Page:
In gilding picture-frames with gold-leaf there are two methods; one with the ordinary gold size, the other with varnish. The latter method does not allow polishing, but is water-proof; the former is not. The main point is to have a well prepared ground-work of say white lead and drying oil, smoothed down properly; then follow several coats of calcined white lead in linseed oil and turpentine, with intervals of at least twenty-four hours between each coat, which must be carefully smoothed off with pumice-stone and fine emery-paper. Then the gold size is applied, which may be made from the sediment that collects at the bottom of the pot in which painters wash their brushes; this is thoroughly ground and strained. When the gold size coat is sufficiently dry so as to be a little sticky, apply the gold-leaf and press it on with cotton or a soft brush; after a few days' hardening it is varnished with spirits or oil varnish. This gives a water-proof gilding, but ordinarily picture-frames are gilded with a gold size containing no oil. It is made of finely ground sal ammoniac, to which is added a very little beef suet; this is mixed with a pallet-knife, with parchment size dissolved in water, so as to flow from the knife when Lot. The frame may be prepared first with a few coats of Paris white and glue-water, rubbed down smoothly, and finally apply the size, which must not be too thick, as then it will chip off, and if too thin it will not have sufficient body. The most difficult part in all these operations of gold-leaf gilding, is the application of the gold-leaf, which requires much practice, judgment, and great care, but with some attention to little details it can be easily learned. There ought to be no draught at the place of operation and the operator ought to avoid allowing his breath to blow upon the gold leaves, as they are so thin and tight that the least breath of air causes them to fly about - worse than feathers. Turn the gold leaves - one at a time - out of the book upon the leather cushion; with the gilding-knife you may lift any leaf and carry it to a convenient place to cut it into the sizes required. Blow gently on the center of the leaf, and it will at once spread out and lie flat without any wrinkles, then cut it by passing the edge of the knife over it until divided. Place the work to be gilded as near as practicable in a horizontal position, and with a long camels'-hair pencil, dipped in a mixture of water with a little brandy, go over as much surface as the piece of gold is to cover; then take up the gold from the cushion with a tip. Drawing it over the forehead and cheek will dampen it sufficiently to make the gold adhere. This must then be carefully transferred to its place on the work, and by gently breathing on it, it will adhere. Take care that the part to which it is applied be sufficiently wet, so that the gold-leaf will not crack. Proceed in this way, a little at a time, not attempting to cover too much at once. If any cracks or flaws appear, immediately apply another piece of gold-leaf over it - large enough to cover the crack. If occasionally the gold does not appear to adhere, on account of the ground having become too dry, run a wet pencil close to the edge of the gold, so as to allow water to penetrate under the gold-leaf. When the work is dry (say in ten or twelve hours), it may be burnished with an agate tool, taking care to first remove all the dust from the tool as well as from the gilded surface.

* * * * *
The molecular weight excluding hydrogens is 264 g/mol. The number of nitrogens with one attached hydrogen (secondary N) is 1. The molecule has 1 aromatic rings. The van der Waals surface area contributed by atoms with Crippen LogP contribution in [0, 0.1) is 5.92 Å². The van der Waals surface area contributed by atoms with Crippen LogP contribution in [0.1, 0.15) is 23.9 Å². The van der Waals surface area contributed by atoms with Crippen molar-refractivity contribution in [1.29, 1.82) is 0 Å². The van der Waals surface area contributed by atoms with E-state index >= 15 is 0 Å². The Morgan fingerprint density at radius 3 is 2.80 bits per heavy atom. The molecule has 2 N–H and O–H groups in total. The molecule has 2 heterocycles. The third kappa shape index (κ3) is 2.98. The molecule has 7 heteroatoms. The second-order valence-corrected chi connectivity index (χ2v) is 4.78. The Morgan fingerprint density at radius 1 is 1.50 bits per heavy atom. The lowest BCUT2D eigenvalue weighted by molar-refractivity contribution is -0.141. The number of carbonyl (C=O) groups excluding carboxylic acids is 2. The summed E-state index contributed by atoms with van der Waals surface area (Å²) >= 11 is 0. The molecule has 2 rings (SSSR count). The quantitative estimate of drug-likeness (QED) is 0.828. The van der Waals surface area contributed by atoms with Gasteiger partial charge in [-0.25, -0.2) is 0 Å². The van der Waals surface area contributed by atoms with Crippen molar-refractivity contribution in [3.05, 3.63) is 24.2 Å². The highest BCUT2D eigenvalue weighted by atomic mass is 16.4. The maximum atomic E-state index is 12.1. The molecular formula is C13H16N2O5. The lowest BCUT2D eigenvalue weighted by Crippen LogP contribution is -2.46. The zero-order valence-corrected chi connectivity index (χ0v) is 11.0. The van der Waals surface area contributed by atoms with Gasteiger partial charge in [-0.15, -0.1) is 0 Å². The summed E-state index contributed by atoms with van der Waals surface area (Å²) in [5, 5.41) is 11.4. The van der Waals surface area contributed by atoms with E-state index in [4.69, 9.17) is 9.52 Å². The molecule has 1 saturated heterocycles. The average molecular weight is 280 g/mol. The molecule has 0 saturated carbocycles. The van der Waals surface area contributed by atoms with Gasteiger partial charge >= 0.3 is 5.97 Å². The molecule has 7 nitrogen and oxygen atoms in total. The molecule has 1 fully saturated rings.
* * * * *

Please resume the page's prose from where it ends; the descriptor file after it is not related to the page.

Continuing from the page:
Ornamental lines of gilding may be painted on wood and other articles by means of a fine camel-hair brush, using shell gold, which may be had at the artists' supply stores. This forms a very good method of ornamenting work done by the scroll saw, or carved work, such as frames, etc.
Polished steel may be beautifully gilded by means of the ethereal solution of gold. Dissolve pure gold in aqua regia, evaporate gently to dryness, so as to drive off the superfluous acid, re-dissolve in water and add three times its bulk of sulphuric ether. Allow to stand for twenty-four hours in a stoppered bottle and the ethereal solution of gold will float at top. Polished steel dipped in this is at once beautifully gilded, and by tracing patterns on the surface of the metal with any kind of varnish, beautiful devices in plain metal and gilt will be produced. For other metals the electro process is the best.